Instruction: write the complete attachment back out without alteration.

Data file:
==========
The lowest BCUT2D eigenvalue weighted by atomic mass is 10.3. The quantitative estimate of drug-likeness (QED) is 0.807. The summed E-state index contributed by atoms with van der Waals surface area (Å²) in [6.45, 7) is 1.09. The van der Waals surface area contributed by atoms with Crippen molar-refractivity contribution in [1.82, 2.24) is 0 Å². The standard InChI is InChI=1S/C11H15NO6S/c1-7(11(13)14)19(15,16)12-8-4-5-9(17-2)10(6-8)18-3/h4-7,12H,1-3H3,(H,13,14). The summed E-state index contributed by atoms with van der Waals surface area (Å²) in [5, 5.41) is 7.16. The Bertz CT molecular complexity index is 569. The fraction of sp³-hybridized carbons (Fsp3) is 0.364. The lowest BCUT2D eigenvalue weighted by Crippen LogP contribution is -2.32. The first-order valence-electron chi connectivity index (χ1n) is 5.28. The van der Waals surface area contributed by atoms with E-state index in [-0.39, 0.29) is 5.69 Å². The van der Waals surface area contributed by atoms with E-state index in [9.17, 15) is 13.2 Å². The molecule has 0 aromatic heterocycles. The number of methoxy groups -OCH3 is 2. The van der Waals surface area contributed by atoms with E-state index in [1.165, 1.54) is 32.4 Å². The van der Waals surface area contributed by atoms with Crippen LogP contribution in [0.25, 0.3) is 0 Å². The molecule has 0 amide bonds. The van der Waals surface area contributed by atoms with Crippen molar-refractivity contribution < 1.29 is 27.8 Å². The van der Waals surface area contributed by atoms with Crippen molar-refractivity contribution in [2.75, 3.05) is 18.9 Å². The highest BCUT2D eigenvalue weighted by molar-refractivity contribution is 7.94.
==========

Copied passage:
The lowest BCUT2D eigenvalue weighted by atomic mass is 10.3. The quantitative estimate of drug-likeness (QED) is 0.807. The summed E-state index contributed by atoms with van der Waals surface area (Å²) in [6.45, 7) is 1.09. The van der Waals surface area contributed by atoms with Crippen molar-refractivity contribution in [1.82, 2.24) is 0 Å². The standard InChI is InChI=1S/C11H15NO6S/c1-7(11(13)14)19(15,16)12-8-4-5-9(17-2)10(6-8)18-3/h4-7,12H,1-3H3,(H,13,14). The summed E-state index contributed by atoms with van der Waals surface area (Å²) in [5, 5.41) is 7.16. The Bertz CT molecular complexity index is 569. The fraction of sp³-hybridized carbons (Fsp3) is 0.364. The lowest BCUT2D eigenvalue weighted by Crippen LogP contribution is -2.32. The first-order valence-electron chi connectivity index (χ1n) is 5.28. The van der Waals surface area contributed by atoms with E-state index in [-0.39, 0.29) is 5.69 Å². The van der Waals surface area contributed by atoms with E-state index in [9.17, 15) is 13.2 Å². The molecule has 0 aromatic heterocycles. The number of methoxy groups -OCH3 is 2. The van der Waals surface area contributed by atoms with E-state index in [1.165, 1.54) is 32.4 Å². The van der Waals surface area contributed by atoms with Crippen LogP contribution in [0.25, 0.3) is 0 Å². The molecule has 0 amide bonds. The van der Waals surface area contributed by atoms with Crippen molar-refractivity contribution < 1.29 is 27.8 Å². The van der Waals surface area contributed by atoms with Crippen molar-refractivity contribution in [2.75, 3.05) is 18.9 Å². The highest BCUT2D eigenvalue weighted by molar-refractivity contribution is 7.94.